20 DECEMBER 1940, Page 16

An Enthusiast Abroad

IT is something of an embarrassment to review a book of this kind—personal, patently sincere, yet so ingenuous as to give hostages even to the moderately critical reader on almost every page. Miss Lansbury, after working for some years as- secretary to the Soviet Trade Delegation in London, went to Moscow in 1925. There she married a young Russian intellectual. Since the marriage was not solemnised in any form recognised either by Soviet or by British law, she was able to retain her British nationality. This is only one way in which the statement in the blurb that she " lived as an ordinary Soviet citizen " is not alto- gether correct. She was a member of the privileged international intelligentsia of the capital, with all the advantages which have always accrued in Russia, old and new, to the possessor of a foreign passport. The fact that the material conditions in which she lived were probably less comfortable than those enjoyed by many English workers may have misled her into believing that they were no better than the conditions enjoyed by the mass of the Russian workers. But any such assumption would be wildly untrue.

Miss Lansbury does not give the impression of being a keen observer or of knowing of what went on outside her own immediate circle. She records accurately and painstakingly enough the details of daily life—from the mysteries of the Dutch stove and the absence of gas-cookers to the Russian habit of drinking tea and picknicking in trains. She also manages to convey something of the enthusiasm and of the camaraderie which really did prevail among the young Bolshevik intellectuals of the 'twenties. But she is also capable of falling into the most vapid ecstasies over the Moscow underground and " all the beauties of the different stations " or " the long trolley-'bus routes right out of Moscow, over asphalted roads, as far as seventeen miles." Can anyone, she demands defiantly, be " mean-spirited " enough not to recognise these " triumphs "? At the trial of the Metro- Vickers engineers in 1933 she felt " ashamed to be English." But the trial of Zinoviev and his alleged confederates provokes only the oddly flat reflexion that " the country could not afford to allow at large people whom it could not trust."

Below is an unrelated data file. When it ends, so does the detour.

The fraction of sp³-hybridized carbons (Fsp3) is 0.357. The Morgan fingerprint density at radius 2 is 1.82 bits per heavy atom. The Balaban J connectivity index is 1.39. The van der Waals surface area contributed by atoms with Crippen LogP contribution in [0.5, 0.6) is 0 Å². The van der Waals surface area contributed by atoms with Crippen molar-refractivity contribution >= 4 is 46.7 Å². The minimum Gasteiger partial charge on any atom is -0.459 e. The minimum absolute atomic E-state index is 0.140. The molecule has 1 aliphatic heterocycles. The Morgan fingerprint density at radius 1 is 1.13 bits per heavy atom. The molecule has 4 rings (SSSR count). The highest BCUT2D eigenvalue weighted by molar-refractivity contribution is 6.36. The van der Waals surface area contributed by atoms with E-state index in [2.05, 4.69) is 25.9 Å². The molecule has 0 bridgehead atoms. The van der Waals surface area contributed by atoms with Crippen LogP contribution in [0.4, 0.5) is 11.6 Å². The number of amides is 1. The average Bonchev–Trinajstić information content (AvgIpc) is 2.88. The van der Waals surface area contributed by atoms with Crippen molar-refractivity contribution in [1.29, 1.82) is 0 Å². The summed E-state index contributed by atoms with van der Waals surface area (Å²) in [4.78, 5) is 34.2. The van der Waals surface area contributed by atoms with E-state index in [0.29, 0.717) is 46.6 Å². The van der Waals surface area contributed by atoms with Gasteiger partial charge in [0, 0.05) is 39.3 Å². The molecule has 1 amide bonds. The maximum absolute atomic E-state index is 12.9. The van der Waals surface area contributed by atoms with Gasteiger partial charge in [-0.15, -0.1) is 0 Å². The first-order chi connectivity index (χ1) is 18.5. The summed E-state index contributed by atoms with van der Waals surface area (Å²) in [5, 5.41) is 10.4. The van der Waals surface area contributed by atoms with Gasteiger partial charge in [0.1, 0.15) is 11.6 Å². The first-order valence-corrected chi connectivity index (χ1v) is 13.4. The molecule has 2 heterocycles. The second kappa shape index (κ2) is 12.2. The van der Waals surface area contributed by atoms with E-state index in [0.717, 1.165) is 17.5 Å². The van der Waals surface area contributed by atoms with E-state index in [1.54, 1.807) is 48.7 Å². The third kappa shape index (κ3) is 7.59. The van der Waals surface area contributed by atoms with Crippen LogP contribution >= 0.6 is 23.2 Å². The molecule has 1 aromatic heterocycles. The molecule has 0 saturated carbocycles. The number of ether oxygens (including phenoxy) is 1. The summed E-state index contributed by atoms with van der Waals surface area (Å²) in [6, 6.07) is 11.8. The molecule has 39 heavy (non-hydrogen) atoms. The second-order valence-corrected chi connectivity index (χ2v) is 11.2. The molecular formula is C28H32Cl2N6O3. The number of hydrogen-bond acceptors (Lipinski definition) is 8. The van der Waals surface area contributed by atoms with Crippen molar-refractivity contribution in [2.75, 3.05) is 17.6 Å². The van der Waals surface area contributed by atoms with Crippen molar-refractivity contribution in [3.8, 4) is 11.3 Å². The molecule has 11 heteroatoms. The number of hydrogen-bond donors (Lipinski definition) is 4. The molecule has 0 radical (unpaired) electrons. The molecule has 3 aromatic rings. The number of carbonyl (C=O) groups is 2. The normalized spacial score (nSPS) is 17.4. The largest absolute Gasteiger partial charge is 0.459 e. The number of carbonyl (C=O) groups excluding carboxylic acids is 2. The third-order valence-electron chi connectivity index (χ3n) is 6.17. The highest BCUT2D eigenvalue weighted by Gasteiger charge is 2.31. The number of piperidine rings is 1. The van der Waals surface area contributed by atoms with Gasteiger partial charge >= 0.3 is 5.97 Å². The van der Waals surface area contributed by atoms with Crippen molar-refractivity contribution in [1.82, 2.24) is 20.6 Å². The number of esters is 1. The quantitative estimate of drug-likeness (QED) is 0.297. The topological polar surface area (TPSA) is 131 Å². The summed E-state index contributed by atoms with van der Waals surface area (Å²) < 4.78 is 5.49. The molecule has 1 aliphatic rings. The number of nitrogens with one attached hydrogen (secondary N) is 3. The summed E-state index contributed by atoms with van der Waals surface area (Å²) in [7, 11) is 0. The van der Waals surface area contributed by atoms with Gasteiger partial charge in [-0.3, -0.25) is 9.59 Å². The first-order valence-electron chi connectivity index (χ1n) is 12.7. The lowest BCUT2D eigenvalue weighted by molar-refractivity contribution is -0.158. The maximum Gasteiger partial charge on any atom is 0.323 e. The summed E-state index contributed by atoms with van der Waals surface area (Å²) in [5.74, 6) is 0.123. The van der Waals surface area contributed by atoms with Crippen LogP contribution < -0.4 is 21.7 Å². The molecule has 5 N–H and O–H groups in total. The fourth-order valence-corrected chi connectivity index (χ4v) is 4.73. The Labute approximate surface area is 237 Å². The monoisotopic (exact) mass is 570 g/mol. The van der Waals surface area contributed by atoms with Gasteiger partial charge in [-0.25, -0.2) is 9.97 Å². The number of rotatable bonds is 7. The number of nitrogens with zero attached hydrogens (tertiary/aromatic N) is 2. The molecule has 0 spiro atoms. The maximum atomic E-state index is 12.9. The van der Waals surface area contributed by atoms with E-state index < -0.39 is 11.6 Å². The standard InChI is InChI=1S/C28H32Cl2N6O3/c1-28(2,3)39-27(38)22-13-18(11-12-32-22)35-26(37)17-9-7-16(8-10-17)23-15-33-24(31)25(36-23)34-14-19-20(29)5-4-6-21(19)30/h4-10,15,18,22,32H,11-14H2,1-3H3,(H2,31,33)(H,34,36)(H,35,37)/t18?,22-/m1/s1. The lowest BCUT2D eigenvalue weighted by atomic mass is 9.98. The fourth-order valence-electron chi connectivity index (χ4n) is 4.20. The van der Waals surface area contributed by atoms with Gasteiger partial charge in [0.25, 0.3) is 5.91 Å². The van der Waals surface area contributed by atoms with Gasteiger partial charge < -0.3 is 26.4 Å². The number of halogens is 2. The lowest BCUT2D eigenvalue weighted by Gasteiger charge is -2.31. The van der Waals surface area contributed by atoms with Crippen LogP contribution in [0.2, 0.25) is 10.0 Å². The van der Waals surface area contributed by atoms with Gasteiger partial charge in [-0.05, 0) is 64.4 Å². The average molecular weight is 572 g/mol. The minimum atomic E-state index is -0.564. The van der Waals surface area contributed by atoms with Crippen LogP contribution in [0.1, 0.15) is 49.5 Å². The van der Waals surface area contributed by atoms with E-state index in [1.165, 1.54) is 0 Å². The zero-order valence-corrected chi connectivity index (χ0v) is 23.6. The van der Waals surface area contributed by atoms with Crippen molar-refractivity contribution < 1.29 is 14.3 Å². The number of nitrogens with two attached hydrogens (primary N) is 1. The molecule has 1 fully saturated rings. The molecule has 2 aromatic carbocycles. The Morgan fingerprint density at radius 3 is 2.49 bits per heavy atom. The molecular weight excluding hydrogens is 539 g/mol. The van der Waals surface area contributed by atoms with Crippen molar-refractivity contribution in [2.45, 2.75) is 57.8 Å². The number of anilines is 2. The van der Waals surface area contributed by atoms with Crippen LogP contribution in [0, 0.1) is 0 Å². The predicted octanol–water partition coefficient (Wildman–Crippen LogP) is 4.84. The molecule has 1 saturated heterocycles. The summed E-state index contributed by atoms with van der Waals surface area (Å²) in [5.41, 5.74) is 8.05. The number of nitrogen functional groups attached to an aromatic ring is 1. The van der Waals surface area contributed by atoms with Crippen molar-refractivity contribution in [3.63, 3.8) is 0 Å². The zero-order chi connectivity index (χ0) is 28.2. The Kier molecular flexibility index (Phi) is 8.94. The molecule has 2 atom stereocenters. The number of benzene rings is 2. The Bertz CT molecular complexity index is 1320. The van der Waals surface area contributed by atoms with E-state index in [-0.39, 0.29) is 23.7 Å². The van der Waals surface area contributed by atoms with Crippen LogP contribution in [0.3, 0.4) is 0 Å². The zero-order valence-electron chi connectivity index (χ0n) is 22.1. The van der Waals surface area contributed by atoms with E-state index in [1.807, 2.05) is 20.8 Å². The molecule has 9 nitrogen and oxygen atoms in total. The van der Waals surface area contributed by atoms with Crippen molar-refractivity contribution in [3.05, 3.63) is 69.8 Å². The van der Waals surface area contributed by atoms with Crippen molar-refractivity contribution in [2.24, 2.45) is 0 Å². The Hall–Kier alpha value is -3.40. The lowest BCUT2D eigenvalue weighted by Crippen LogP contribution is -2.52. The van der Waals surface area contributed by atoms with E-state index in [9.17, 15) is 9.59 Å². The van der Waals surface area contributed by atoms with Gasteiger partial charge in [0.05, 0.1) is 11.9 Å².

The ending is curiously abrupt. Though there are references to later events, including the present war, Miss Lansbury does not carry the detailed narrative of her experiences beyond the year 1933. She admits that the numerous arrests in recent years " marred the prosperity and happiness that we could have enjoyed whole-heartedly had they not occurred " ; but it would be unfair

to deduce from this single phrase that she had become in any way disillusioned by what was going on around her. In 1938 she decided to return to her own country, leaving behind in Russia her two children and their father. She comments that

Russian-speaking and Russian-born children will be happier in the Soviet Union than in a country like England, " where feeling against ' foreigners ' runs so high " ; and she adds that " there is more safety against war in the Soviet Union than anywhere else in the world." This remark justifies the inference that Miss Lansbury approved the German-Soviet Pact, but leaves us guess- ing about the Finnish war. She does nor allude to either of then